The usual anarchy on roads resurfaced across the country within four days following the resumption of public transport services after more than two months of lull.
Reckless driving, charging of extra fares and overcrowding of buses and traffic jam re-emerged amid the prevailing coronavirus situation when both death toll and infections were on the rise.
Road transport experts said that without ensuring quality and sufficient number of public transports, chaos on roads would continue.
On Thursday two pedestrians died on the spot and a motorcyclist sustained injuries after a Farmgate-bound bus of Bihanga Paribahan hit the pedestrians and a motorcycle in Dhaka’s Bangla Motor area.
Some of the main thoroughfares in Dhaka witnessed traffic jam yesterday as movements of people multiplied on the fourth day of reopening of road transport services.
Since Monday, the government eased the restrictions and allowed bus services to resume which remained shut since March 26 to contain the spread of COVID-19.
Following the requests of the bus owners the government announced a 60 per cent increase of all bus fares and directed them to carry only 50 per cent passengers to maintain social distancing and follow other health regulations.
The scenario on roads yesterday evidenced an increasing tendency to breach the health rules.
In the capital most of the bus operators allowed their workers to take passengers more than 50 per cent of capacity, especially during office time.
Use of sanitisers also witnessed a decline though workers were supposed to sanitise the hands of the passengers as well as the metal door handles and grab rails in the buses.
On Dhaka roads, drivers were seen driving recklessly to compete with one another to get passengers.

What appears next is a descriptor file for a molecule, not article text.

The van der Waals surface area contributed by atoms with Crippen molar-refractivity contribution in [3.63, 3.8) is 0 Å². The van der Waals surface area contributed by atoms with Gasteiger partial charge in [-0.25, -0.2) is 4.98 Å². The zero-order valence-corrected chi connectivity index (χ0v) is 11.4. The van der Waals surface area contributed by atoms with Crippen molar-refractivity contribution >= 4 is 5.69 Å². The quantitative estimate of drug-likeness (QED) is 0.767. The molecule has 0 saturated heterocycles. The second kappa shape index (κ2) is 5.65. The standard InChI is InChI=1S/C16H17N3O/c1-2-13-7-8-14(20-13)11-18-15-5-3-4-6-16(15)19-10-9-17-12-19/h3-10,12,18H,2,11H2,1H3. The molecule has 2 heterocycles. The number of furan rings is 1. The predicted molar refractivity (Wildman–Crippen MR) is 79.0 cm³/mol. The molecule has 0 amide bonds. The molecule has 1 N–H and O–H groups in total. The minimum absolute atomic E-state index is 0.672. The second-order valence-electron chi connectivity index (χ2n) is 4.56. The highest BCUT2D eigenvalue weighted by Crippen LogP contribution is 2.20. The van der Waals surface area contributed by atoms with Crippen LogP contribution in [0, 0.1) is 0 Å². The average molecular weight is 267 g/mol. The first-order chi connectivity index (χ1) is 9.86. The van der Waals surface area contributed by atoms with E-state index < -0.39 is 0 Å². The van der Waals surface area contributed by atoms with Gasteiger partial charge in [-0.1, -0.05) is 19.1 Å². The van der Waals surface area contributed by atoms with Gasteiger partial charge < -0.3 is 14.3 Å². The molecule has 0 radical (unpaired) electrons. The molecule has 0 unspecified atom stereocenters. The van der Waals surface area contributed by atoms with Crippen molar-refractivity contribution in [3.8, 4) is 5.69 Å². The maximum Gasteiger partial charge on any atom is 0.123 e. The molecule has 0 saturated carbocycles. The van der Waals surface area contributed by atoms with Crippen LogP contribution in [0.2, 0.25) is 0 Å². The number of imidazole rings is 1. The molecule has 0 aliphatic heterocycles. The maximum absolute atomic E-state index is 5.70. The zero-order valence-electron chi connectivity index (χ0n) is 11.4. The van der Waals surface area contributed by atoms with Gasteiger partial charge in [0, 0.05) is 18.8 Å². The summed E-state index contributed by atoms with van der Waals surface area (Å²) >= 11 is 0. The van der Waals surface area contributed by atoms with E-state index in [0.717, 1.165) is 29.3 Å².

In Chattogram city, passengers and transport workers both ignored social distancing.
On Wednesday, the road transport and bridges minister Obaidul Quader in a video message said that bus terminals and buses could become epicentres of coronavirus proliferation if the transport workers and passengers continued to ignore the health regulations.
On Thursday in another video message the minister said that that they received allegations that some of the public transports were charging extra.
Stern action would be taken against them, he added.
Director of Accident Research Institute of Bangladesh University of Engineering and Technology, Professor Md Mizanur Rahman, told New Age that the transport workers never followed traffic rules even in normal times.
Currently the workers were trying to get as much passengers as possible by competing with one another, he said.
‘Without bringing the necessary changes in the road transport sector by ensuring sufficient and quality public transports like mass and bus rapid transits, the situation on roads will never change,’ he argued.
Meanwhile social distancing on launches were being violated on the day while Bangladesh Railway resumed service of two more intercity trains taking the number of trains in service to 19.
These intercity trains were running with a limited number of passengers, 50 per cent of its capacity, and tickets are being sold online only.
Earlier on May 31, the authorities resumed passenger train and launch services and on June 1 road public transports including buses following a government order to halt all modes of transport to curb the spread of the new virus.
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